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The first Oklahoma state flag, adopted in 1911, had a red field featuring a white star edged in blue. Displayed in the center of the star was the number 46, signifying Oklahoma's entry into the Union as the 46th state. The red, white and blue motif mimicked the colors of Old Glory but, it's said that the prominence of the red field began to distress some people who associated the color with the rise of Communism after the fall of empirical Russia. /p>
So, it was decided that a new flag should be adopted which would better represent the state and its diversity of cultures. In 1924, a contest to find a new design for the Oklahoma state flag was announced and Ponca City resident, Louise Fluke, entered. Her design, rich in the symbols of Oklahoma's distinct history and its native peoples, was officially adopted by the State Legislature on April 2, 1925.
Mrs. Fluke's design, essentially the same as today's state flag, honors more than 60 groups of Native Americans. It features an Osage warrior's shield decorated with six eagle feathers and six white "stars" or crosses which symbolize the state’s highest ideals. The shield is centered on a field of blue, a color borrowed from the blue flag that Choctaw soldiers carried during the Civil War.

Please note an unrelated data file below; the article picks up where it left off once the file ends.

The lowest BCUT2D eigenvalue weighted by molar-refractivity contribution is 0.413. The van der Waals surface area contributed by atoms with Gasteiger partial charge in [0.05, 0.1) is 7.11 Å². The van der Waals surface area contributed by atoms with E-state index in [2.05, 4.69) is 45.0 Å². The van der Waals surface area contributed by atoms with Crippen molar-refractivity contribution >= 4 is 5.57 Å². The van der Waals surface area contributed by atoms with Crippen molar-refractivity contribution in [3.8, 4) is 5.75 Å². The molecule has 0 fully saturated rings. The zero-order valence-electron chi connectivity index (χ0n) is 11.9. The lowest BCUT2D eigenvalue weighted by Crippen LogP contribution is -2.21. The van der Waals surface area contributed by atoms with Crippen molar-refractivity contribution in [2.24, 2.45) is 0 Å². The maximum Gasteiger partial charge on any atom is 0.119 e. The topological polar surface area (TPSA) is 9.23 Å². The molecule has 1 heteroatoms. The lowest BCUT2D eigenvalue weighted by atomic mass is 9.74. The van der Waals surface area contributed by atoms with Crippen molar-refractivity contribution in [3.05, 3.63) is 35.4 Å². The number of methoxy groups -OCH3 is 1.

Superimposed over the shield are the ceremonial peace pipe and olive branch, which symbolize the peace and harmony achieved by Native Americans and European-American settlers when Indian and Oklahoma Territories were united in 1907 to form the state.
To learn more about the Oklahoma flag, or buy the state of Oklahoma flag or other popular flags (university flags, American Flags, etc.) call LIBERTY FLAGS 1-800-322-3524 or visit their website or their retail store (LIBERTY FLAGS is also known by Oklahomans as the Tulsa Flag Store).